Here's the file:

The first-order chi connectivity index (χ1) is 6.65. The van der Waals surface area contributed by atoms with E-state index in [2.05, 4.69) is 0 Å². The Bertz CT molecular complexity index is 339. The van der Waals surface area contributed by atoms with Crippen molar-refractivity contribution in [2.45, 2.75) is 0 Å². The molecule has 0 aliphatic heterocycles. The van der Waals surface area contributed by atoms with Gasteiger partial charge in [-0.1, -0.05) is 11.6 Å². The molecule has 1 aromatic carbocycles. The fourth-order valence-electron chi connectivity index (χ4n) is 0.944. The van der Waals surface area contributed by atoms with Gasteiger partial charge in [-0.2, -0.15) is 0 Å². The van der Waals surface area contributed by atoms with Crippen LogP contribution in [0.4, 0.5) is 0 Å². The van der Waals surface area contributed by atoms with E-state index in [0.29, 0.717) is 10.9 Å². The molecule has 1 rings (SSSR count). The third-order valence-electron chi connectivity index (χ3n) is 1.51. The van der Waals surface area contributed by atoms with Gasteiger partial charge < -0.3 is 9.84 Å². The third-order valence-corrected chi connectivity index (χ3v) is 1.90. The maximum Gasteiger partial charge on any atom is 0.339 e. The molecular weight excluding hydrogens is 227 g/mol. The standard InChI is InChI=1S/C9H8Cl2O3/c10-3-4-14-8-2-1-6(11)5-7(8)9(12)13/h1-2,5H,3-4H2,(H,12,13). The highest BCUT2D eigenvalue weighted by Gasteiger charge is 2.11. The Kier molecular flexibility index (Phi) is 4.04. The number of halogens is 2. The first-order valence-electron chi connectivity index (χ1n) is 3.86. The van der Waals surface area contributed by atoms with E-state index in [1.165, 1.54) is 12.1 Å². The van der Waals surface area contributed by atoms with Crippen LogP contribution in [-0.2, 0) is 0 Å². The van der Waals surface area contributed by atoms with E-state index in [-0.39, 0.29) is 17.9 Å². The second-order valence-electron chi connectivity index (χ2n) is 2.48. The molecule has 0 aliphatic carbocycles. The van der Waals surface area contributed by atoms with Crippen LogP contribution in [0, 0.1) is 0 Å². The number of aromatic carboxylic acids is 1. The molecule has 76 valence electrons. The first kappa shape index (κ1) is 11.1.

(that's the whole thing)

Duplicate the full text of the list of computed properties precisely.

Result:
The first-order chi connectivity index (χ1) is 6.65. The van der Waals surface area contributed by atoms with E-state index in [2.05, 4.69) is 0 Å². The Bertz CT molecular complexity index is 339. The van der Waals surface area contributed by atoms with Crippen molar-refractivity contribution in [2.45, 2.75) is 0 Å². The molecule has 0 aliphatic heterocycles. The van der Waals surface area contributed by atoms with Gasteiger partial charge in [-0.1, -0.05) is 11.6 Å². The molecule has 1 aromatic carbocycles. The fourth-order valence-electron chi connectivity index (χ4n) is 0.944. The van der Waals surface area contributed by atoms with Gasteiger partial charge in [-0.2, -0.15) is 0 Å². The van der Waals surface area contributed by atoms with Crippen LogP contribution in [0.4, 0.5) is 0 Å². The van der Waals surface area contributed by atoms with E-state index in [0.29, 0.717) is 10.9 Å². The molecule has 1 rings (SSSR count). The third-order valence-electron chi connectivity index (χ3n) is 1.51. The van der Waals surface area contributed by atoms with Gasteiger partial charge < -0.3 is 9.84 Å². The third-order valence-corrected chi connectivity index (χ3v) is 1.90. The maximum Gasteiger partial charge on any atom is 0.339 e. The molecular weight excluding hydrogens is 227 g/mol. The standard InChI is InChI=1S/C9H8Cl2O3/c10-3-4-14-8-2-1-6(11)5-7(8)9(12)13/h1-2,5H,3-4H2,(H,12,13). The highest BCUT2D eigenvalue weighted by Gasteiger charge is 2.11. The Kier molecular flexibility index (Phi) is 4.04. The number of halogens is 2. The first-order valence-electron chi connectivity index (χ1n) is 3.86. The van der Waals surface area contributed by atoms with E-state index in [1.165, 1.54) is 12.1 Å². The van der Waals surface area contributed by atoms with Crippen LogP contribution in [-0.2, 0) is 0 Å². The van der Waals surface area contributed by atoms with E-state index in [-0.39, 0.29) is 17.9 Å². The second-order valence-electron chi connectivity index (χ2n) is 2.48. The molecule has 0 aliphatic carbocycles. The van der Waals surface area contributed by atoms with Crippen LogP contribution in [0, 0.1) is 0 Å². The number of aromatic carboxylic acids is 1. The molecule has 76 valence electrons. The first kappa shape index (κ1) is 11.1.